EDITOR’S NOTE: The following article originally ran in February of 2015. We’re re-posting it here with minor edits to the original text in observance of Martin Luther King, Jr. Day. Special thanks to original author Pamela Miller. The 2020 Directors Close-Up continues this week.
If you’ve ever seen, heard or read interviews with Ava DuVernay about her work, it just may have occurred to you that it probably would be incredibly cool to hang out with her and her friends/collaborators and hear them share funny, sweet—sometimes embarrassing—stories about each other, their collaboration, their friendship and their work.
On the first Directors Close-Up of 2015, DuVernay, actor David Oyelowo, editor Spencer Averick and moderator Robin Swicord did just that, reminiscing over their relationships and how their career paths intersected and led them all to be in the remarkable position of helping DuVernay succeed wildly at being “the one person who gets to make a movie about Dr. Martin Luther King,” as writer/director Swicord, a longtime friend and mentor of DuVernay’s, put it.
We all know how the story ends: Selma, directed masterfully by DuVernay, starring a captivating Oyelowo as one of the most pivotal figures in American history, is one of the most powerful and provocative films of 2014, nominated for five Film Independent Spirit Awards—Best Feature, Best Director, Best Male Lead, Best Supporting Female and Best Cinematography—and two Oscars: Best Picture and Best Original Song.
Here are a few of the most fascinating and fun stories from the night—and the lessons about filmmaking embedded in each one. Keep reading, and watch the entire panel below:
MLK AS A “BADASS”
A photo of Dr. King hung on DuVernay’s great-grandmother’s wall, alongside a portrait of Jesus. “So I assumed he had some importance. Early on, as a young African-American girl, he’s just ambient,” she said. Later, while DuVernay was a student of African-American studies at UCLA, she said, “He came to life in a way that he very rarely does if you only are being educated to the top line points of his life, which are that he had a dream, believed in peace and died. Which is what most people know.”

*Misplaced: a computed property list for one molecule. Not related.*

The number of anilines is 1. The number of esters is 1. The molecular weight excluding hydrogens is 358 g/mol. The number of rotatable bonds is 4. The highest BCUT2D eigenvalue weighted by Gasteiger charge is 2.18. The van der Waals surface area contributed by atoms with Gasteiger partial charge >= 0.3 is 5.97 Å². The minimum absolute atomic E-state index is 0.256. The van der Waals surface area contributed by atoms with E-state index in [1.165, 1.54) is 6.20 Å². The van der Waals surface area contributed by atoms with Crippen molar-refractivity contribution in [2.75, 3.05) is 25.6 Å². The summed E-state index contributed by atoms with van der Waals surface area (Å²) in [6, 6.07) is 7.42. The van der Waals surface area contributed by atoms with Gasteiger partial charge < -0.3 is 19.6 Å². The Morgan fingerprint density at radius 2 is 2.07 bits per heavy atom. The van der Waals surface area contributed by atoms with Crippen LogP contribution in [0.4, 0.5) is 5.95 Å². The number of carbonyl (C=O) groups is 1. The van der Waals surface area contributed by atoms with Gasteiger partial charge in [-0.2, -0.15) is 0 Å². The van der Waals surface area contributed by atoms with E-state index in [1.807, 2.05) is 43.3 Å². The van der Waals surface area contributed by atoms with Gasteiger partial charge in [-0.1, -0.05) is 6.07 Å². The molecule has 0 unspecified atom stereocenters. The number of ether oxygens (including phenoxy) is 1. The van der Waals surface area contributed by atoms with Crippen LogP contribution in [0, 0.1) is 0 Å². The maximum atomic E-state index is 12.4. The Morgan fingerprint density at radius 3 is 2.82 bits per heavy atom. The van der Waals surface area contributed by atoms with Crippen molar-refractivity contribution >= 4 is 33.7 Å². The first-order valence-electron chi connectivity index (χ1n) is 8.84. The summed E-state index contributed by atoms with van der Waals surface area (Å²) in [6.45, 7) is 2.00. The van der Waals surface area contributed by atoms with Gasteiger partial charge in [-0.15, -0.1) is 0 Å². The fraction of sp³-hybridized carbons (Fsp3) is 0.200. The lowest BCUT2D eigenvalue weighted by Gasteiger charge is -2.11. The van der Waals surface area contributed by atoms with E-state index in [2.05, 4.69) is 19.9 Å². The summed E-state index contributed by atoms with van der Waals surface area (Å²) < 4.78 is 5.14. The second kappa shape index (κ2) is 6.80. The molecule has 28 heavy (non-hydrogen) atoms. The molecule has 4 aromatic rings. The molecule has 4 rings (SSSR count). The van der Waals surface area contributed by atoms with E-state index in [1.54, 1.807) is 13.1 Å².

Studying the movement, she said, made it clear that he was “a radical mind thinker, radical tactician and strategist, a revolutionary who’s been homogenized into this four-word catch phrase.” DuVernay had grown up with more of a Panther ideology—“in Compton/South Central, Panthers were more prevalent in terms of their ideology and their swagger, being a little more badass.” By studying the Civil Rights Movement, she came to fully appreciate the way the depictions of King’s ideas and strategy have been watered down. “What Selma does is to really reinvigorate, that King’s ideas and attitudes and actions to what they rightly were, which is phenomenal and strong—and badass.”
Lesson: Seeds of ideas get planted throughout your life. Also, your great-grandma most likely knows something you don’t.
“I remember the first time I met him,” DuVernay said of her editor. “We were at Doughboys [fast food restaurant] and he walks in and we couldn’t be more different.” She said she was convinced that this good-looking guy was an actor dabbling in editing on the side to get by.
He wasn’t. They clicked. Averick said he followed a “little voice in his head” and quit the job he had at the time to work for “no money” on DuVernay’s first feature, the hip-hop doc This Is the Life. They’ve been collaborators ever since. “He makes me laugh. He makes me comfortable. He lets me dream, then he cuts it down… It’s just a beautiful relationship. It was such a joy to find someone so early in both of our careers that we felt so connected to. He is my primary collaborator, the first fellow artist who I connected with and we became a team and we edited every single thing I did together.”
Lesson: DuVernay stressed that with early collaborations, it’s essential to find kindred spirits. When you’re looking for crew, she said, “Come to someone with your whole heart and be real and be invested. So many people out there are trying to work. They’re trying to build something. They want to create. We just recognized it early in each other and valued that in each other. Find your tribe. And they all don’t have to be famous or experienced. They have to be a heart-to-heart connection. Trust your own feeling with it and grow your own tribe around your work.”